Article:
Crypto currencies, especially Bitcoin, are going mainstream. It seems that its wildest oats have been sown as traditional investors begin to take significant positions. Exchange Traded Funds (ETFs) are being packaged by crypto market makers to serve such traditional investors, as Morgan Stanley purchased $240 million in Grayscale’s “Bitcoin Trust” just last week, and Goldman Sachs has publicly confirmed plans to have a substantial crypto portfolio as well. Meanwhile, average consumers can expect more convenient ways to buy crypto, too, particularly considering PayPal’s recent promises. Whether PayPal will be inexpensive for average consumers, however, is a serious question.
The prospect of holding crypto currencies for the average consumer can seem quite prohibitive if you don’t hunt around for solutions. Compared with traditional assets, most solutions you find have unfamiliar complexities and risks. There are specialized wallets for cryptocurrency with unique protocols and real potential for users to make mistakes that cannot be undone, such as irreversibly transferring to the wrong party or irreversibly locking themselves out of access to their crypto holdings. The peer-to-peer, decentralized, and pseudo-anonymous realm of cryptocurrency is new territory, out of which come reports not unlike those of early European adventurers to other continents–fabulously enticing and nightmarishly forbidding in equal measure. As usual, the truth is in between.
A rather unfussy app I learned about from friends living abroad is a good example. The app is designed for the average investor–the average credit-card user, really, and can very easily put such users into Bitcoin holdings. Go in with a credit card, come out with BTC–it’s that easy. When things are easy, though, they can also be viewed positively, or negatively, as minimal. You won’t find candlestick charts, “market” vs. “limit” options, or steps to take involving stablecoins. What you’ll find is more akin to online shopping. With Bit.Store, the entire process of buying BTC is as simple as buying a regular product. You just need to link up your bank card, determine the amount to buy, place your order, and you’re good to go.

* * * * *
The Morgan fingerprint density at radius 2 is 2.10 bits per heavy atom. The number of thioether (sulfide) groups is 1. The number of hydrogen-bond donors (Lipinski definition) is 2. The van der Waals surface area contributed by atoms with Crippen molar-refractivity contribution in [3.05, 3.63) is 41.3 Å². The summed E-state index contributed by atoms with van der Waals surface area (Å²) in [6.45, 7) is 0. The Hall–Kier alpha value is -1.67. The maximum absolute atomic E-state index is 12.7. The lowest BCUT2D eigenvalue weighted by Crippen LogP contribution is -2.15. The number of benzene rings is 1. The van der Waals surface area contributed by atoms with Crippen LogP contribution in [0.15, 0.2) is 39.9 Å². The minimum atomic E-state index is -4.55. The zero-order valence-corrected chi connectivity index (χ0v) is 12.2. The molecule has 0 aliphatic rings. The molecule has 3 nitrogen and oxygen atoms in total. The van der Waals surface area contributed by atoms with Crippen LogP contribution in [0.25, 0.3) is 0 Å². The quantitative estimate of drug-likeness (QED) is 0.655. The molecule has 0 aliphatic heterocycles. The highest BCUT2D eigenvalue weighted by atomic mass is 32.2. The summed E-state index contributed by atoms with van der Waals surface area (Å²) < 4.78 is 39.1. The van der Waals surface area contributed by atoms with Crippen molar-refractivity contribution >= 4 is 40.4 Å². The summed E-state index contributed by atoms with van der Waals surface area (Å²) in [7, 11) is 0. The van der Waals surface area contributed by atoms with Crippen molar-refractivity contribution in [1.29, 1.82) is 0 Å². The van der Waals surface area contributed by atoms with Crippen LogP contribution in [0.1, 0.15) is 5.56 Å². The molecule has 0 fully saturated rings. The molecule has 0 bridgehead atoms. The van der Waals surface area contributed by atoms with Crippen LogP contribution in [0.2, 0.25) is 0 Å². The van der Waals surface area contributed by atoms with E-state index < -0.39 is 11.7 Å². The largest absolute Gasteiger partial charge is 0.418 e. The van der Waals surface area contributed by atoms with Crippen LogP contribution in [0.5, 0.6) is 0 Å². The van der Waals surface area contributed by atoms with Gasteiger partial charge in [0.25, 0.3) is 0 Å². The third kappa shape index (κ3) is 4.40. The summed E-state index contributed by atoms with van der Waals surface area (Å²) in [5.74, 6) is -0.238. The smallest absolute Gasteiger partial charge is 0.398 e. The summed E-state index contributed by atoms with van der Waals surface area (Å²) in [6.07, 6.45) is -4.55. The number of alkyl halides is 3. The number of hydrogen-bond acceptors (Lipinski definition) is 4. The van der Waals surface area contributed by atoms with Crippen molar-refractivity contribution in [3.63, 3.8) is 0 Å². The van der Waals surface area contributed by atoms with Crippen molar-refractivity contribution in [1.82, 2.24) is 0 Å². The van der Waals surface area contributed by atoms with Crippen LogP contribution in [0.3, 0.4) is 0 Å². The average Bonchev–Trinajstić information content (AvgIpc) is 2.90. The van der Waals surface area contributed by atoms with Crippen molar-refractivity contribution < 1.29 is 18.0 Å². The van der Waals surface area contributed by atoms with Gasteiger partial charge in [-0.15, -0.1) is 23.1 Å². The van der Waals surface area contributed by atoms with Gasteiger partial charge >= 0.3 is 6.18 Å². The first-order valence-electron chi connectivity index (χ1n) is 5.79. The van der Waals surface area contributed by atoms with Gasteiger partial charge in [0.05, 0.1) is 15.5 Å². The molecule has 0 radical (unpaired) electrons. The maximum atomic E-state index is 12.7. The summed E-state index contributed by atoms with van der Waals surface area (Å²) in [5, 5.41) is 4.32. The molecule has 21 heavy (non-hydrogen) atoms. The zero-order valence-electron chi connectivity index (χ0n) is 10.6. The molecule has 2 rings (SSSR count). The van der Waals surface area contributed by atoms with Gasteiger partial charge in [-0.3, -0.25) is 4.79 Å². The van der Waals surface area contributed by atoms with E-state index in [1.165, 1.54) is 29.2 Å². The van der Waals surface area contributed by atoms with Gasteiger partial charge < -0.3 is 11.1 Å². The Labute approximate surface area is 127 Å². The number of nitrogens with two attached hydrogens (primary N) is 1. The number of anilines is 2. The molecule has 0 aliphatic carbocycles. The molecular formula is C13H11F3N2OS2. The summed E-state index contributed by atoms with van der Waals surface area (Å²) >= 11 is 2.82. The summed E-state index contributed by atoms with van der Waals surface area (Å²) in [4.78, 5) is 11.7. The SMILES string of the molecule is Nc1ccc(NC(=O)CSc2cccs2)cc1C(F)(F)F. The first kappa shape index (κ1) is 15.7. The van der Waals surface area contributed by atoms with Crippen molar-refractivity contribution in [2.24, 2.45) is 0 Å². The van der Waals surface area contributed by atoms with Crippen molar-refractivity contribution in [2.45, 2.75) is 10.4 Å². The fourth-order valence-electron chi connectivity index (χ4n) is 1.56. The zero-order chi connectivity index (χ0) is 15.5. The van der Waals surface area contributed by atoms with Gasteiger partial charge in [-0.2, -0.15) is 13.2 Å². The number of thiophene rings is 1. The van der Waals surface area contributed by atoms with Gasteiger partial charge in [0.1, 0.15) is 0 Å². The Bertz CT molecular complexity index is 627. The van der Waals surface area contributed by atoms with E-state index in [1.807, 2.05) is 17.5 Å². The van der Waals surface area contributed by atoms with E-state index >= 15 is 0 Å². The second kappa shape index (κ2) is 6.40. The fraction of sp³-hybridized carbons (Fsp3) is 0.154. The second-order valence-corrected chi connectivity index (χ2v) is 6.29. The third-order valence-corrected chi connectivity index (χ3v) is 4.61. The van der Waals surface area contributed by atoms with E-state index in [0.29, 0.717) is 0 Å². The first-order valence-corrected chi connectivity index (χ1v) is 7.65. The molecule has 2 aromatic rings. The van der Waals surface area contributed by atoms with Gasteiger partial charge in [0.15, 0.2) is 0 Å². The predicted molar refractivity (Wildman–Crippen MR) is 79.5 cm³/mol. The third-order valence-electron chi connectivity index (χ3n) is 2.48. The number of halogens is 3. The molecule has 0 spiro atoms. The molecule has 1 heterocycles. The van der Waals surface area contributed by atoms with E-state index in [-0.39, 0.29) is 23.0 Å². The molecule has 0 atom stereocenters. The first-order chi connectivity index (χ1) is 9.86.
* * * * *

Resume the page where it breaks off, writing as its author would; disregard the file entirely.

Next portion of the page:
Compared to exchanges like Binance or Coinbase, Bit.Store’s simplicity is more like PayPal, or Square’s Cash App (Cash App, in fact, had $2.7 billion in transactions in Q2 2021).
Bit.Store is a “custodial” app, and the custodians are Bit.Store partners Coinbase, the world’s largest cryptocurrency exchange by assets, and Cobo, Asia’s largest crypto wallet by assets. While this means more security and lower risk it also means you can’t withdraw or deposit BTC itself. But it does arguably let you do something better, which is very easily convert fiat to crypto and back again. Another global firm, PWC, further ensures security and regulatory compliance as auditor.
Bit.Store is mainly aimed at the Southeast Asian market, and actually first launched in Indonesia. Indonesia has a relatively relaxed policy environment around crypto, a population of 300 million, ranking 3rd after China and India in Asia, and high internet penetration. But the app is adding countries from Hong Kong to Canada, so without a doubt it’s going to grow. The exchange rates are extremely reasonable, and prices lock in without making you rush to complete purchases. Bit.Store is a perfect way to get started with investing in Bitcoin as well as other popular crypto currencies. It may, in fact, be all you’ll ever need.
Abigail Boyd is probably best known for his writing skill, which was adapted news articles. He is an Australian politician. Boyd was a corporate lawyer specialising in global banking regulation before her election.
Disclaimer: The views, suggestions, and opinions expressed here are the sole responsibility of the experts. No Broadcast Digest journalist was involved in the writing and production of this article.